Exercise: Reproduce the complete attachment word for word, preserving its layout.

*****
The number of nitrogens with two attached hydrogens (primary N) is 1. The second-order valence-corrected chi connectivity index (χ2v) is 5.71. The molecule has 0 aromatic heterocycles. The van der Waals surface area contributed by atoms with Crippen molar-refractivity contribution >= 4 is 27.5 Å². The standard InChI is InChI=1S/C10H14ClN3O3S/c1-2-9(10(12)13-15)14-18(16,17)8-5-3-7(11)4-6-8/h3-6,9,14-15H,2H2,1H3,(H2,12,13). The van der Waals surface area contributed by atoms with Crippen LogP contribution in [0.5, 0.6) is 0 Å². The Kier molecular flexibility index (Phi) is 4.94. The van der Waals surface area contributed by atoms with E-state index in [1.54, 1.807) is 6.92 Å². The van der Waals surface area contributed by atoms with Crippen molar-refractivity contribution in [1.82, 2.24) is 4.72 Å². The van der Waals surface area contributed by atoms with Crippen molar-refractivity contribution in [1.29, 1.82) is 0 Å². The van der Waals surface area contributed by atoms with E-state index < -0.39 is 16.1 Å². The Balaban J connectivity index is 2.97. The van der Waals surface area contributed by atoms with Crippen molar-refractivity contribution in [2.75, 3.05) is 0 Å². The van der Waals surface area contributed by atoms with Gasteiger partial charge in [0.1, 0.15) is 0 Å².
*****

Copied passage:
The number of nitrogens with two attached hydrogens (primary N) is 1. The second-order valence-corrected chi connectivity index (χ2v) is 5.71. The molecule has 0 aromatic heterocycles. The van der Waals surface area contributed by atoms with Crippen molar-refractivity contribution >= 4 is 27.5 Å². The standard InChI is InChI=1S/C10H14ClN3O3S/c1-2-9(10(12)13-15)14-18(16,17)8-5-3-7(11)4-6-8/h3-6,9,14-15H,2H2,1H3,(H2,12,13). The van der Waals surface area contributed by atoms with Crippen LogP contribution in [0.5, 0.6) is 0 Å². The Kier molecular flexibility index (Phi) is 4.94. The van der Waals surface area contributed by atoms with E-state index in [1.54, 1.807) is 6.92 Å². The van der Waals surface area contributed by atoms with Crippen molar-refractivity contribution in [1.82, 2.24) is 4.72 Å². The van der Waals surface area contributed by atoms with Crippen molar-refractivity contribution in [1.29, 1.82) is 0 Å². The van der Waals surface area contributed by atoms with E-state index < -0.39 is 16.1 Å². The Balaban J connectivity index is 2.97. The van der Waals surface area contributed by atoms with Crippen molar-refractivity contribution in [2.75, 3.05) is 0 Å². The van der Waals surface area contributed by atoms with Gasteiger partial charge in [0.1, 0.15) is 0 Å².